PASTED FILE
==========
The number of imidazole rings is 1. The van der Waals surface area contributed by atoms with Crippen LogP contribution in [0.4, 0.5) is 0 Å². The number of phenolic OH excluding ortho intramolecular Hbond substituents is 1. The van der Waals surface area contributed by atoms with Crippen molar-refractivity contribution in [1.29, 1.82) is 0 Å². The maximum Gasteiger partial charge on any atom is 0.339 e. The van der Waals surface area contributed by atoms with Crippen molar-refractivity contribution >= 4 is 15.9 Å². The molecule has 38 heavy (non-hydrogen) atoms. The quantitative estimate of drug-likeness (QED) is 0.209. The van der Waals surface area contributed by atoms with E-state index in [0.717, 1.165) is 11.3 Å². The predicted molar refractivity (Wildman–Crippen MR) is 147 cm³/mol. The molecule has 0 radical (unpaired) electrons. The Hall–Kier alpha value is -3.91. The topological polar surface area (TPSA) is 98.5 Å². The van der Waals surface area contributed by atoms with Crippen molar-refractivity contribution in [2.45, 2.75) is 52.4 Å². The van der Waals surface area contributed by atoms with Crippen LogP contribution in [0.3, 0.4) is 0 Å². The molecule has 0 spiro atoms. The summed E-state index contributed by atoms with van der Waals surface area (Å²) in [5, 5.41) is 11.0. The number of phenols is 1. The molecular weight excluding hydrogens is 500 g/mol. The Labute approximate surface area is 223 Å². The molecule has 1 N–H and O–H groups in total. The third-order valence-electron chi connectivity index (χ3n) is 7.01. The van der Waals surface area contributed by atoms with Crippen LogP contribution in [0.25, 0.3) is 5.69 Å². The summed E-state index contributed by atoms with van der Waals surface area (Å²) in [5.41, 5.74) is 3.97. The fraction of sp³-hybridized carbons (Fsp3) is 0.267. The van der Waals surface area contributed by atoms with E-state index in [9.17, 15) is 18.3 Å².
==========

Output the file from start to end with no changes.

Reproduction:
The number of imidazole rings is 1. The van der Waals surface area contributed by atoms with Crippen LogP contribution in [0.4, 0.5) is 0 Å². The number of phenolic OH excluding ortho intramolecular Hbond substituents is 1. The van der Waals surface area contributed by atoms with Crippen molar-refractivity contribution in [1.29, 1.82) is 0 Å². The maximum Gasteiger partial charge on any atom is 0.339 e. The van der Waals surface area contributed by atoms with Crippen molar-refractivity contribution >= 4 is 15.9 Å². The molecule has 38 heavy (non-hydrogen) atoms. The quantitative estimate of drug-likeness (QED) is 0.209. The van der Waals surface area contributed by atoms with E-state index in [0.717, 1.165) is 11.3 Å². The predicted molar refractivity (Wildman–Crippen MR) is 147 cm³/mol. The molecule has 0 radical (unpaired) electrons. The Hall–Kier alpha value is -3.91. The topological polar surface area (TPSA) is 98.5 Å². The van der Waals surface area contributed by atoms with Crippen molar-refractivity contribution in [2.45, 2.75) is 52.4 Å². The van der Waals surface area contributed by atoms with Crippen LogP contribution in [0.3, 0.4) is 0 Å². The molecule has 0 spiro atoms. The summed E-state index contributed by atoms with van der Waals surface area (Å²) in [5, 5.41) is 11.0. The number of phenols is 1. The molecular weight excluding hydrogens is 500 g/mol. The Labute approximate surface area is 223 Å². The molecule has 1 N–H and O–H groups in total. The third-order valence-electron chi connectivity index (χ3n) is 7.01. The van der Waals surface area contributed by atoms with Crippen LogP contribution in [0.25, 0.3) is 5.69 Å². The summed E-state index contributed by atoms with van der Waals surface area (Å²) in [5.41, 5.74) is 3.97. The fraction of sp³-hybridized carbons (Fsp3) is 0.267. The van der Waals surface area contributed by atoms with E-state index in [9.17, 15) is 18.3 Å².